If you’re a regular reader of our blog, or if you’ve been paying attention to the news in recent weeks, you may have read about the momentous trio of cases that were argued in front of the U.S. Supreme Court last week. The Bostock, Zarda, and Harris Funeral Homes cases all deal with Title VII of the Civil Rights Act, which prohibits discrimination in employment on the basis of race, color, national origin, sex, and religion.
Gerald Bostock is a gay man who was fired from his job with a county court in Georgia when he joined a gay softball league and promoted it at work as volunteerism. Donald Zarda was a gay man who was fired from his job in New York as a skydiving instructor when he came out to a female customer. Zarda died in 2014, and his estate has carried on the litigation. Aimee Stephens is a transgender woman who wished to transition at work and was fired from her job at a Michigan funeral home after making the request.
The central question these cases have asked the Court to answer is whether “sex” in Title VII includes sexual orientation and gender identity or expression. That is, whether it is legal under Title VII to fire someone for being gay or transgender. For decades, many federal courts and agencies across the country have been interpreting Title VII’s prohibition on sex discrimination expansively to include discrimination based on SOGIE status.
On Oct. 8th, the parties’ attorneys made their arguments in front of the nine Supreme Court justices. During the allotted time, the justices had an opportunity to pepper counsel with questions. Analyzing oral arguments—reading the transcripts and listening to the audio—to try to decipher which way a given justice is leaning on an issue is a bit like reading tea leaves.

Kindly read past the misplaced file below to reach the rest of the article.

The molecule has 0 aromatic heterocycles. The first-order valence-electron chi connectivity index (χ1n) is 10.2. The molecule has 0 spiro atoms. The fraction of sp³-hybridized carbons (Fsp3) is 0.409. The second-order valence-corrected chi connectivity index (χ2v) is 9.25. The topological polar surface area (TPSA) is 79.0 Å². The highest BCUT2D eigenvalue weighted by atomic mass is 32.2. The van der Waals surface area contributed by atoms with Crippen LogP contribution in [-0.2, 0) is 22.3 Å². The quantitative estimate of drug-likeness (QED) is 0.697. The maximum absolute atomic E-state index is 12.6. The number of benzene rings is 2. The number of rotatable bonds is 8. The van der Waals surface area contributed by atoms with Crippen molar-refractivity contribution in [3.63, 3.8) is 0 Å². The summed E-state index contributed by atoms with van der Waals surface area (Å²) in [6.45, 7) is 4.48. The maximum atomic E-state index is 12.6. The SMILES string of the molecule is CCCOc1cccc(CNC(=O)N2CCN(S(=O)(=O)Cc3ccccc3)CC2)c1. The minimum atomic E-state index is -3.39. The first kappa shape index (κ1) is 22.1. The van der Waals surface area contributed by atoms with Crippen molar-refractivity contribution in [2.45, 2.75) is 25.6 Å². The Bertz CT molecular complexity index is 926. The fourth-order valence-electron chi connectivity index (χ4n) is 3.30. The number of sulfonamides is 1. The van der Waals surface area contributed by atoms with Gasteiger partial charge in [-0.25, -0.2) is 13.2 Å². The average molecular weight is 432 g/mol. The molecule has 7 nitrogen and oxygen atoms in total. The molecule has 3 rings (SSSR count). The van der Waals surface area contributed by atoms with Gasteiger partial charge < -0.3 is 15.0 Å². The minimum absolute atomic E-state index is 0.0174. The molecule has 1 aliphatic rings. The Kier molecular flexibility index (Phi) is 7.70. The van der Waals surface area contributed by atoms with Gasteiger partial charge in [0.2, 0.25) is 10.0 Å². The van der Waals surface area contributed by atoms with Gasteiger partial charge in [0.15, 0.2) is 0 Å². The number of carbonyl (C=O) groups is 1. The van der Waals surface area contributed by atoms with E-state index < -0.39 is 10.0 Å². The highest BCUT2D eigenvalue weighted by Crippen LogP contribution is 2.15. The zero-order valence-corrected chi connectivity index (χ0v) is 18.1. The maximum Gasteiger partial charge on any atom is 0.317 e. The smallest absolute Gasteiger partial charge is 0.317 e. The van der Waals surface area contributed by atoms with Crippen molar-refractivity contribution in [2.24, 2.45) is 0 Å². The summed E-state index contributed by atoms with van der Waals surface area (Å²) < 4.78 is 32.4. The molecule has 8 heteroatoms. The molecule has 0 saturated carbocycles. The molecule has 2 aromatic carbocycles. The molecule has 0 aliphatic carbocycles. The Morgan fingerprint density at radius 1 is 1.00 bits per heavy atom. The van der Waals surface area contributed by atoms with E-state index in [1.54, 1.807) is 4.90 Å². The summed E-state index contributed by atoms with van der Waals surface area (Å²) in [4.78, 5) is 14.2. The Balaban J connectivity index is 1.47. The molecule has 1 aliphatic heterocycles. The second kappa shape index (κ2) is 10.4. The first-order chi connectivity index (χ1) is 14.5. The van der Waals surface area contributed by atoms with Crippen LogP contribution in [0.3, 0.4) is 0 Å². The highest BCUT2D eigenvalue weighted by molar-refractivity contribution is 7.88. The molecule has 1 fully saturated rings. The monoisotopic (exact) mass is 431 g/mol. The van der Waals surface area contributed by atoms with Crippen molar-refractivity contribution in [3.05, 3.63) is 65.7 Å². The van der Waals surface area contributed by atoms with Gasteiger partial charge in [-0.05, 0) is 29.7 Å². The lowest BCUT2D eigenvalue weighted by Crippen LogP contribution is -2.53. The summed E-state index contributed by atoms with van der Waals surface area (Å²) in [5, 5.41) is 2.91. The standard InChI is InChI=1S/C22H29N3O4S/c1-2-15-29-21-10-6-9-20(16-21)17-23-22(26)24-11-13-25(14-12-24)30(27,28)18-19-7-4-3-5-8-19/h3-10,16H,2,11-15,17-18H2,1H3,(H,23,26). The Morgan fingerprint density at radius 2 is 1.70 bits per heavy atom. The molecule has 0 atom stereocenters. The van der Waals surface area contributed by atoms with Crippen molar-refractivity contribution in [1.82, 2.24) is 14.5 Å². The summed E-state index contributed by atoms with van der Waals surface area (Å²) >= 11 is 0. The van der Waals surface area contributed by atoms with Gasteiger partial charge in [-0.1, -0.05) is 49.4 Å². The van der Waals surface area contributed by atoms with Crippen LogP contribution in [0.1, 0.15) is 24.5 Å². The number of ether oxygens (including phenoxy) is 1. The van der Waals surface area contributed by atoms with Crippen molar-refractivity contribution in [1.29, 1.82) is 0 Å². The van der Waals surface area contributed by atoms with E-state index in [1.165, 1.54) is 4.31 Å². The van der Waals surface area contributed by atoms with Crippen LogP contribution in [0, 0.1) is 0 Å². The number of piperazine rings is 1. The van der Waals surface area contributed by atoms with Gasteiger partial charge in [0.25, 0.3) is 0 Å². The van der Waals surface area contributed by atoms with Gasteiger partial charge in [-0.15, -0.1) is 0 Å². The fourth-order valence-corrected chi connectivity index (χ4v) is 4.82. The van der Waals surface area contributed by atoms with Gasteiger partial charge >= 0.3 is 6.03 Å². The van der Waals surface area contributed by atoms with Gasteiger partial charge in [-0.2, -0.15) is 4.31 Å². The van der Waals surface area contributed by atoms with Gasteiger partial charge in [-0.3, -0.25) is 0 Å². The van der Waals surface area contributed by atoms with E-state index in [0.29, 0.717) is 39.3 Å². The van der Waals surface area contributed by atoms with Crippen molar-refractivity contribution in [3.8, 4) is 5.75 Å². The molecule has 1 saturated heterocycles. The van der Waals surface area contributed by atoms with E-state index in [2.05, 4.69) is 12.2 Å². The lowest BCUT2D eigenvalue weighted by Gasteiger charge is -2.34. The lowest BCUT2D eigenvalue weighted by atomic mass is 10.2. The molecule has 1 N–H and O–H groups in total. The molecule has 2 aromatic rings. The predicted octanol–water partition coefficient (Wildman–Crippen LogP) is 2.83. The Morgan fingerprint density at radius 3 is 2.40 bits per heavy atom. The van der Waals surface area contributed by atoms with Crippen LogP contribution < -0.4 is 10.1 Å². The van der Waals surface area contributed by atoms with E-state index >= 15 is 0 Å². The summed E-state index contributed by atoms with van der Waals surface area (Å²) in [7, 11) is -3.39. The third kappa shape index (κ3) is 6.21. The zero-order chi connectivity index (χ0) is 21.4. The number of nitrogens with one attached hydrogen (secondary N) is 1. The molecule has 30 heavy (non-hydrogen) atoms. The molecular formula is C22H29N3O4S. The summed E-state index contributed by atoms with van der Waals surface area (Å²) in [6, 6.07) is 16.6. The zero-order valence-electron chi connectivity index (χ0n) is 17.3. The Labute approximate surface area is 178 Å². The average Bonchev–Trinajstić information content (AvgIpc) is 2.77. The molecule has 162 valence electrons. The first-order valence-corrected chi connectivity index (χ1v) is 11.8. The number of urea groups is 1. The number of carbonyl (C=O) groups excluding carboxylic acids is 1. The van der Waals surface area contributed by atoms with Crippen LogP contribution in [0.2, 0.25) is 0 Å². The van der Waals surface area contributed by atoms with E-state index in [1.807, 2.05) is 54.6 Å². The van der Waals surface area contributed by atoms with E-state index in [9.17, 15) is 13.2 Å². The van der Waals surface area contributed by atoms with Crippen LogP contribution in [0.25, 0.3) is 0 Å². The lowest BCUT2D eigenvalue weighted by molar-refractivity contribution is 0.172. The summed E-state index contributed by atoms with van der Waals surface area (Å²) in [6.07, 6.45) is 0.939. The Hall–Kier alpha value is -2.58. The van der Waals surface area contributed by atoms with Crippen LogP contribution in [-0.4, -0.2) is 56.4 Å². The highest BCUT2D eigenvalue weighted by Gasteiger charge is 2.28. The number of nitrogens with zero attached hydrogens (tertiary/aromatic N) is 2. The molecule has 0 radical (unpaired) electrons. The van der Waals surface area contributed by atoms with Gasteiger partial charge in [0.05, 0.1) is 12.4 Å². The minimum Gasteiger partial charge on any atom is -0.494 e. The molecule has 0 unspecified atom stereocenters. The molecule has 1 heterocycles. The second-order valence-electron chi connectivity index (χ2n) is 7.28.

That being said, a few things stood out to me upon reading the argument transcripts:
- The justices—and counsel—struggled at times with language and SOGIE concepts throughout the arguments. There is still much work to be done in educating folks on these issues, in society as a whole and particularly in the legal field.
- A few of the conservative justices asked questions revealing worries over religious exemptions, bathrooms, sex-segregated sports, and gendered dress codes. All of the bogeyman concerns we’ve heard before in our work. Attorneys for the fired employees did a good job in fielding those questions.
- Justice Gorsuch at one point seemed to recognize that discrimination according to sexual orientation would necessarily be discrimination contingent upon sex. But then in a different line of questioning, he suggested that an expansive view of “sex” under Title VII, as the fired employees are asking for, might cause “massive social upheaval.” Many experts are calling Justice Gorsuch a key vote in these cases.
Aimee Stephens on last week’s arguments:
“I am thrilled to be at the highest court in the land today to remind the justices with my presence that women like me exist, and that trans people have every right to the same protections as everyone else. Firing me because I’m transgender was discrimination, plain and simple, and I hope the Court rules that no one has to endure the harm and suffering my former employer forced me to experience.”
Melissa Zarda’s response:
“My brother Don was my rock, my everything. I stood in the Supreme Court today to honor his memory and continue the fight for fairness that he would want me to continue. I believe that in this country, you should not be fired for being gay, and I hope that the Court recognizes that what happened to Don was wrong and should never happen again.”
The Supreme Court’s decision on these cases likely will not be released until next spring or early summer. The Court has until the end of June 2020 to issue the decision.
Regardless of the Court’s decision, the cases make clear how imperative it is that we pass the Ohio Fairness Act and the federal Equality Act—which would ensure all LGBTQ folks are protected from discrimination, not only in employment but also in housing and public accommodations.